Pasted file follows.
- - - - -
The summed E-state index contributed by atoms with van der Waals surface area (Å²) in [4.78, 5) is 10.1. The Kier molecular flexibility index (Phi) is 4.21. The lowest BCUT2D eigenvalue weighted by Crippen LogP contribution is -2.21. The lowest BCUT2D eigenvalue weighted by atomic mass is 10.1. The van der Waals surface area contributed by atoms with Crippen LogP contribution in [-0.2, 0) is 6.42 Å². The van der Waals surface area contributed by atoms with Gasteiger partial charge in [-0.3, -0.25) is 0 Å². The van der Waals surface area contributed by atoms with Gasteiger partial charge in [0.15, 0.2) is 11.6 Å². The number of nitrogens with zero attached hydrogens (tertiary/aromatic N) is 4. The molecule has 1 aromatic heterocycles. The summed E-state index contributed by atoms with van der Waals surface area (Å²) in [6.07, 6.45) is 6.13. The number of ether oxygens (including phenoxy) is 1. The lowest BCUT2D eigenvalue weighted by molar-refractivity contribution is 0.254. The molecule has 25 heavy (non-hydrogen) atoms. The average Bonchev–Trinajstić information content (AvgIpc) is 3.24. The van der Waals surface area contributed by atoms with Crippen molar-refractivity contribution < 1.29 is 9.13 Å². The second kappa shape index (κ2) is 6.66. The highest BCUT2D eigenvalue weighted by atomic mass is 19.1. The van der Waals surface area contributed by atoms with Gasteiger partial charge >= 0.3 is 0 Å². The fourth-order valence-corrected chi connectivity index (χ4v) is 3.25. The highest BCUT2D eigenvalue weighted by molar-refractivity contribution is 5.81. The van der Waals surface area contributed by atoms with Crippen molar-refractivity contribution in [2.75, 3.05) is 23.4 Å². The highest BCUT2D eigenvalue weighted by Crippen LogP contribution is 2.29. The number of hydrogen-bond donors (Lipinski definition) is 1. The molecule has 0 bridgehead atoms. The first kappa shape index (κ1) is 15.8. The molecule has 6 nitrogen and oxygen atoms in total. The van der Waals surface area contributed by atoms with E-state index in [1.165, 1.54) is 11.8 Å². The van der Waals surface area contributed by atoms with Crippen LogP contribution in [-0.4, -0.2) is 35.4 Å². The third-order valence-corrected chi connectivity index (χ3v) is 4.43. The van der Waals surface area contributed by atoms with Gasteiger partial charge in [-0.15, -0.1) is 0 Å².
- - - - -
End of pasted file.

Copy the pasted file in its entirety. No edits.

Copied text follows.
The summed E-state index contributed by atoms with van der Waals surface area (Å²) in [4.78, 5) is 10.1. The Kier molecular flexibility index (Phi) is 4.21. The lowest BCUT2D eigenvalue weighted by Crippen LogP contribution is -2.21. The lowest BCUT2D eigenvalue weighted by atomic mass is 10.1. The van der Waals surface area contributed by atoms with Crippen LogP contribution in [-0.2, 0) is 6.42 Å². The van der Waals surface area contributed by atoms with Gasteiger partial charge in [-0.3, -0.25) is 0 Å². The van der Waals surface area contributed by atoms with Gasteiger partial charge in [0.15, 0.2) is 11.6 Å². The number of nitrogens with zero attached hydrogens (tertiary/aromatic N) is 4. The molecule has 1 aromatic heterocycles. The summed E-state index contributed by atoms with van der Waals surface area (Å²) in [6.07, 6.45) is 6.13. The number of ether oxygens (including phenoxy) is 1. The lowest BCUT2D eigenvalue weighted by molar-refractivity contribution is 0.254. The molecule has 25 heavy (non-hydrogen) atoms. The average Bonchev–Trinajstić information content (AvgIpc) is 3.24. The van der Waals surface area contributed by atoms with Crippen molar-refractivity contribution < 1.29 is 9.13 Å². The second kappa shape index (κ2) is 6.66. The highest BCUT2D eigenvalue weighted by atomic mass is 19.1. The van der Waals surface area contributed by atoms with Gasteiger partial charge >= 0.3 is 0 Å². The fourth-order valence-corrected chi connectivity index (χ4v) is 3.25. The highest BCUT2D eigenvalue weighted by molar-refractivity contribution is 5.81. The van der Waals surface area contributed by atoms with Crippen molar-refractivity contribution in [2.75, 3.05) is 23.4 Å². The highest BCUT2D eigenvalue weighted by Crippen LogP contribution is 2.29. The number of hydrogen-bond donors (Lipinski definition) is 1. The molecule has 0 bridgehead atoms. The first kappa shape index (κ1) is 15.8. The molecule has 6 nitrogen and oxygen atoms in total. The van der Waals surface area contributed by atoms with E-state index in [1.165, 1.54) is 11.8 Å². The van der Waals surface area contributed by atoms with Crippen LogP contribution in [-0.4, -0.2) is 35.4 Å². The third-order valence-corrected chi connectivity index (χ3v) is 4.43. The van der Waals surface area contributed by atoms with Gasteiger partial charge in [-0.15, -0.1) is 0 Å².